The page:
Identifying Apex tests to run using wildcards in sf:deploy

When developing code including tests that builds on a managed package it is typically necessary to exclude the managed package tests from the test runs. For example, the new code might add an additional data constraint that causes a managed package test to fail because its data setup violates the constraint. (There is also the secondary issue that the managed package tests may slow the development cycle if they take many minutes to run.)

The sf:deploy Ant task supports a flag to run all tests or alternatively accepts the names of the test classes to run. If the number of tests involved is small, the latter option works fine. But if you have a large number of tests it starts to become tedious and error prone to maintain the list of tests. This is the same problem that Java projects using the JUnit Ant task face and there the solution is to allow the set of tests that are run to be driven by file name matches in the source tree via the batchtest nested element.

I’ve added this mechanism to the DeployWithXmlReportTask (an extension of sf:deploy) that is available in the force-deploy-with-xml-report-task Google code project. Below is an example of how to use it in a project where all test classes follow the convention of having their file names end in “Test”.

<path id="ant.additions.classpath">
    <fileset dir="ant"/>
<target name="deployAndTestAndReport">
    <delete dir="test-report-xml" quiet="true"/>
    <echo message="deploying to ${sf.username}"/>
        <!-- Run all tests that match the include file name pattern (so avoiding running managed package tests) -->
            <fileset dir="src/classes">
                <include name="*Test.cls"/>

“Don’t rebase dates” option in “Export to DOT file”

When exporting a copy of your Trialforce master org that contains a configured version of your managed released package, there is a “Don’t rebase dates” option. Salesforce support provided this explanation:

  • If you check the “Don’t Rebase Dates” checkbox, it means don’t rebase the dates. In that case, you preserve the record date in the DOT’ted org. For E.g.:, if the record date in source org is 11/24/10, the record date in DOT’ted org is 11/24/10.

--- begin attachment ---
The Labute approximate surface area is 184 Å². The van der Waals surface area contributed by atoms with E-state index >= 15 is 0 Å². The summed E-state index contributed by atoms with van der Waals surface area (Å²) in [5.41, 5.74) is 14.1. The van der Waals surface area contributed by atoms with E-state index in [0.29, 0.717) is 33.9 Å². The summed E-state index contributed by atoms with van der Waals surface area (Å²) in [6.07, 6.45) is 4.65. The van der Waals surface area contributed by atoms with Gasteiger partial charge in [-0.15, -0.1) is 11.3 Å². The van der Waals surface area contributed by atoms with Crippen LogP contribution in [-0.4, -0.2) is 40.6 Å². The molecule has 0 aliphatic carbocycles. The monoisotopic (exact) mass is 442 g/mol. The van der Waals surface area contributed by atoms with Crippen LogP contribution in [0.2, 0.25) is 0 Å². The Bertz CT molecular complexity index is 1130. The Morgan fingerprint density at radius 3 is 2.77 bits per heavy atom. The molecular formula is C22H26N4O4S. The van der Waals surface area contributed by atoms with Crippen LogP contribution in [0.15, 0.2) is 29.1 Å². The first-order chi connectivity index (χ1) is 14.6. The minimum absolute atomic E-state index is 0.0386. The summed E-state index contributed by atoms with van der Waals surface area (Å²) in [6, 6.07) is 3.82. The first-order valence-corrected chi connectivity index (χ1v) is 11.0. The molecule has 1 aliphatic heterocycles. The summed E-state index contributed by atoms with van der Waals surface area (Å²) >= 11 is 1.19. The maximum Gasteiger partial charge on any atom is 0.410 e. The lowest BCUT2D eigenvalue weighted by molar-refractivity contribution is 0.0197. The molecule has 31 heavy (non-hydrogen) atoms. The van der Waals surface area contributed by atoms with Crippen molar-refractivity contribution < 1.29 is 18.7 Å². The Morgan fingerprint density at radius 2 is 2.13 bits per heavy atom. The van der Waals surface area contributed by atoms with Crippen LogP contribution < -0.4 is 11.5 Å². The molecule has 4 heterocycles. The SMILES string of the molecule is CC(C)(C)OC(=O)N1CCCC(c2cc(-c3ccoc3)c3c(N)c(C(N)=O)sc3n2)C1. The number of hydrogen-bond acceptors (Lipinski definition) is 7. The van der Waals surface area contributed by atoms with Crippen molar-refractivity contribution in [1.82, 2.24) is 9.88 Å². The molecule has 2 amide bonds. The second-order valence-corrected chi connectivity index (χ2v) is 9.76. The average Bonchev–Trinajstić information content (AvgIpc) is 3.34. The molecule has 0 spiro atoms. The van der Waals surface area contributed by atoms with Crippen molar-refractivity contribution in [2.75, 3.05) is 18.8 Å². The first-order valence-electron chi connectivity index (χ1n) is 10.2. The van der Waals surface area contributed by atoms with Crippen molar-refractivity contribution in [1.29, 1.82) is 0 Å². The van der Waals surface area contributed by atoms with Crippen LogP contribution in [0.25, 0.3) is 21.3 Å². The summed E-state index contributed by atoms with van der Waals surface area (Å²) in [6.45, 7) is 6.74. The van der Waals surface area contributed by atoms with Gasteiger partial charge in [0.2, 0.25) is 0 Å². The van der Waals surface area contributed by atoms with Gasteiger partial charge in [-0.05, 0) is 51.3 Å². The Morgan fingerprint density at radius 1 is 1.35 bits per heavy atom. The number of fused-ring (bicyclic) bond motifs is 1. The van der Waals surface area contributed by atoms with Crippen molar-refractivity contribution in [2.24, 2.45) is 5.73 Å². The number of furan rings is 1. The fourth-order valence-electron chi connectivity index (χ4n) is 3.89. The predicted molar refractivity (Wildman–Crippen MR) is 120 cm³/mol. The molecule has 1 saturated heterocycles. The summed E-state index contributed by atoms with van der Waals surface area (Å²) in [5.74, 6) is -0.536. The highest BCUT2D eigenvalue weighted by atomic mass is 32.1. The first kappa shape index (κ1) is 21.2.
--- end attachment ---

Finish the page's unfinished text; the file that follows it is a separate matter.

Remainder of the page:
• If you uncheck the “Don’t Rebase Dates” checkbox, it means rebase the dates. In that case, the record date in the DOT’ted org = signup date of the DOT’ted org + (created date of the record in source org – signup date of the source org).

Stack traces in the debug log

About the only time that you get a stack trace – the key line number information to find where an unexpected exception is coming from – in is for errors that are not handled and get emailed to the developer. If you handle an exception there is no way to extract the stack trace and it is lost. (Stack Trace with Exceptions is over 2 years old and unlikely to ever get implemented.) This is bad news during development and much worse news when you are in production.

While trying to track down a NullPointerException I resorted to turning on the (usually overly verbose) logging and at first glance didn’t think it was going to be much help. But then I noticed that in fact the line numbers are there in square brackets meaning that this debug log entry:

13:30:17.139|EXCEPTION_THROWN|[157]|System.NullPointerException: Attempt to de-reference a null object
13:30:17.139|CODE_UNIT_FINISHED|CmsCalloutController invoke(save)

contains the same line number information that this stack trace does just organized a little differently: